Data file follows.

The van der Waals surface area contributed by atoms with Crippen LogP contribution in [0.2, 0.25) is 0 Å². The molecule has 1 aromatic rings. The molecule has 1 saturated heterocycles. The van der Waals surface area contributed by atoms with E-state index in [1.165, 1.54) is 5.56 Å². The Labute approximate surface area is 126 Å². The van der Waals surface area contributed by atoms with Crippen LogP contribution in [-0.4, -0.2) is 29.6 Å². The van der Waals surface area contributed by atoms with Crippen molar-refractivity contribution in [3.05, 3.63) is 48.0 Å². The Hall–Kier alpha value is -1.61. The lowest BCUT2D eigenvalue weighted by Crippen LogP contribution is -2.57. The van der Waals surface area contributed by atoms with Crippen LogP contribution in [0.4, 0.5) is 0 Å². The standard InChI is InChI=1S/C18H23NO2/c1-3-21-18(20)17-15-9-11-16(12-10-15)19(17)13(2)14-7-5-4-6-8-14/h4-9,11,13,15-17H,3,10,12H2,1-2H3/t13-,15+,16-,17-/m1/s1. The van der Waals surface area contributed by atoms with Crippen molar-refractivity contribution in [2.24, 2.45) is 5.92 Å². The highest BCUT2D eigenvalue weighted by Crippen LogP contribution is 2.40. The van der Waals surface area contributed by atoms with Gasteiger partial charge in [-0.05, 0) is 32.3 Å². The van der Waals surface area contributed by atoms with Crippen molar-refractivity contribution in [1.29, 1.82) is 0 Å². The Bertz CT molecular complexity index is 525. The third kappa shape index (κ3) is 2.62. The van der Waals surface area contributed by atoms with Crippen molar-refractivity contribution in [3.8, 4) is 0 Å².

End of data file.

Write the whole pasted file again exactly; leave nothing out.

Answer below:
The van der Waals surface area contributed by atoms with Crippen LogP contribution in [0.2, 0.25) is 0 Å². The molecule has 1 aromatic rings. The molecule has 1 saturated heterocycles. The van der Waals surface area contributed by atoms with E-state index in [1.165, 1.54) is 5.56 Å². The Labute approximate surface area is 126 Å². The van der Waals surface area contributed by atoms with Crippen LogP contribution in [-0.4, -0.2) is 29.6 Å². The van der Waals surface area contributed by atoms with Crippen molar-refractivity contribution in [3.05, 3.63) is 48.0 Å². The Hall–Kier alpha value is -1.61. The lowest BCUT2D eigenvalue weighted by Crippen LogP contribution is -2.57. The van der Waals surface area contributed by atoms with Crippen LogP contribution in [0.4, 0.5) is 0 Å². The standard InChI is InChI=1S/C18H23NO2/c1-3-21-18(20)17-15-9-11-16(12-10-15)19(17)13(2)14-7-5-4-6-8-14/h4-9,11,13,15-17H,3,10,12H2,1-2H3/t13-,15+,16-,17-/m1/s1. The van der Waals surface area contributed by atoms with Crippen molar-refractivity contribution in [2.24, 2.45) is 5.92 Å². The highest BCUT2D eigenvalue weighted by Crippen LogP contribution is 2.40. The van der Waals surface area contributed by atoms with Gasteiger partial charge in [-0.05, 0) is 32.3 Å². The van der Waals surface area contributed by atoms with Crippen molar-refractivity contribution in [1.29, 1.82) is 0 Å². The Bertz CT molecular complexity index is 525. The third kappa shape index (κ3) is 2.62. The van der Waals surface area contributed by atoms with Crippen molar-refractivity contribution in [3.8, 4) is 0 Å².